How to Tell if You are a Supertaster
Today I found out how to tell if you are a supertaster. What’s a supertaster you ask? More or less, it’s just someone with a heck of a lot more taste-buds than the average person. Specifically, someone with more than about 35 papillae per 7mm diameter circle on their tongue. Papillae are tiny structures on your tongue that contain your taste-buds. It turns out, about 25% of people are supertasters; 25% are non-tasters; and the other 50% are somewhere in the middle.
All these extra taste-buds tend to make supertasters hyper sensitive to tastes, due to the increased intensity of any given taste they are detecting. Researchers estimate the supertasters experience flavors about three times stronger than the average taster.
Because of this, supertasters tend to hate green vegetables, grapefruit juice, certain alcoholic beverages, coffee, green tea, soy based products, overly sweet things, and generally are just considered “picky eaters”. It turns out though, that it has nothing to do with personality with supertasters, as is often implied, and more to do with the fact that they can taste things that the people labeling them “picky eaters” and ridiculing them for it, can’t. So don’t get bitter at them, they can’t help it.
There are two primary ways to detect if you are a supertaster or not. The first and less “do at home” friendly, is to get some propylthiouracil (PROP), a prescription only thyroid medication drug. In this test, people are made to taste PROP and if they report a bitter taste they are either a medium or a supertaster (non-taster’s can’t taste PROP; supertasters find it repulsively bitter). They then are given a reference stimulus to determine how an individual scales their description of what they are sensing. With this, they are trying to determine if someone says something is “extremely bitter”, do they mean the same level as someone else that just says “bitter”, but has a different notion of how strongly to describe some sensation. From this reference stimulant, usually auditory, they are able to determine if someone who tastes the bitterness is a supertaster or just a medium taster.
Now for the more “do at home” friendly version.
- Piece of thick paper such as a 3×5 note card or construction paper
- Blue Food Coloring
- Magnifying Glass
- Cotton Swab (optional)
- Hole Punch (optional)
- Poke a hole in the paper approximately the size of a standard paper hole punch hole (should be 7mm or .27 inches in diameter; most hole punches range between 6mm and 8mm).
- Now rub some of the food coloring onto your tongue with a cotton swab or your finger. You will notice under the magnifying glass that the food coloring will tend to show up on your tongue, but the papillae will stay pink-ish, looking like little pink bumps on your tongue.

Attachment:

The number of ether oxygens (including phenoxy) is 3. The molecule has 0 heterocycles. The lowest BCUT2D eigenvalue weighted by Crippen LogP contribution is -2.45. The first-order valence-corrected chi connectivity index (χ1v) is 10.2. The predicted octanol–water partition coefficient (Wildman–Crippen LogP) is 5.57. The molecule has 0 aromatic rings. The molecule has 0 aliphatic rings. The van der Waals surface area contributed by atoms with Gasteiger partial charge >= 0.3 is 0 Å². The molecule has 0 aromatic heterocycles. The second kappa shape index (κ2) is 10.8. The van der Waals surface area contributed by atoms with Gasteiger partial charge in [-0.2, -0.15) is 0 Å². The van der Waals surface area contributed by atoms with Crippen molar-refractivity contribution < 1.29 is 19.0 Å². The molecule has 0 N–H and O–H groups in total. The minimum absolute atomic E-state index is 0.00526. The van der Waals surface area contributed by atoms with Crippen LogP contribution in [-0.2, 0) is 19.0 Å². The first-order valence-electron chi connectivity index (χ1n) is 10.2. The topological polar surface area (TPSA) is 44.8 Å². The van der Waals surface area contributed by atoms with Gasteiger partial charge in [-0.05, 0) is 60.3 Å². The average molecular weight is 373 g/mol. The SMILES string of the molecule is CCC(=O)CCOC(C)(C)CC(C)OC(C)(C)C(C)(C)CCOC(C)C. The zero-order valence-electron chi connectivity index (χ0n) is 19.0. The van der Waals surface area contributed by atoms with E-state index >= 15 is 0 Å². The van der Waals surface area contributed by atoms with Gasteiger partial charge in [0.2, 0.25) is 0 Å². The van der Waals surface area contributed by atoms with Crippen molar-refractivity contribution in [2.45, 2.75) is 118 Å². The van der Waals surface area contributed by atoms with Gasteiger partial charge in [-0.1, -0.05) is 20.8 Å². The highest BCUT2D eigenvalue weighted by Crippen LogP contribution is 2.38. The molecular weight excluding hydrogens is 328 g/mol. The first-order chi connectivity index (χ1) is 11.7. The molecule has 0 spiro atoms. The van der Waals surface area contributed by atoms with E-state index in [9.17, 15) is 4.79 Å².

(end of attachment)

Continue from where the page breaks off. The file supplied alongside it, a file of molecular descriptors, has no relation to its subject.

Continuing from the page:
- Place the hole on the paper over the part of your tongue that has the food coloring and press gently, so as not to move the paper while you are counting.
- Use the magnifying glass and a mirror to count how many papillae you see on your tongue through the hole in the paper. The papillae should appear like tiny pink dots surrounded by blue food coloring.
That’s it. If you counted close to 35-ish or more, you are a supertaster. If you counted between 15 or more up to around 35-ish, you are a medium taster. If you counted less than 15, you are a non-taster. Obviously there are ranges within each group, but that’s generally how the three groups are classified. But beyond labels like “supertaster”, the more papillae you counted, the strong you taste things.
- Body type has been found to be closely related to ability to taste. Supertasters tend to be thinner and have less cardiovascular problems due to dislike of fatty foods.
- The term “supertaster” was first coined by Psychologist Linda Bartoshuk and her colleagues in the 1990s. In their research, they noticed some people tested in their experiments seemed to have a much higher taste response. However, they only coined the phrase and further studied the differences between taste sensitivity; the difference in ability to distinguish taste strengths had already been discovered. Specifically, work was done about 70 years previous by A.L. Fox, a chemist, who noticed that some people reported phenylthiocarbamide (PTC) as being bitter, while others couldn’t taste it. Later, Roland Fischer, in the 1960s, discovered that PROP, which was later used by Linda Bartoshuk for her research, could not be tasted by non-tasters and by some medium tasters, but was extremely bitter to supertasters.
- Though supertasters have a significantly lower risk of developing cardiovascular and weight problems, they run a much higher risk of colon, gynecological, and other cancers than non-supertasters. This is thought to be due to a drastically limited intake of green vegetables, due to their disgusting taste to supertasters.
- Women are much more likely to be supertasters than men (35% of Women vs 15% of Men)
- Asians are much more likely to be supertasters than the rest of the world
- Caucasian males have the lowest rate of supertasters of any known group.
- In The Simpsons episode “Father Knows Worst”, Homer eats a stick of burning coals and becomes a supertaster.
- The alternative rock band They Might Be Giants has a song called “John Lee Supertaster” about John Lee, a supertaster and the bass player for the rock band Muckaferguson, who “can’t drink coffee or beer” and “loves ice cream and pie”.
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I HAVE to ask: why the reposting of so many articles?
does it have to be blue? can it be green
propylthiouracil is (PTU) not (PROP)
Does prescription drug L-thyroxin (50 mcg) work in place of PROP?
When I did a similar activity in my teacher workshops, I used easily available ‘reinforcenents’, the small white circles used to fix torn holes in notebook punched paper. Simpler than punching index cards.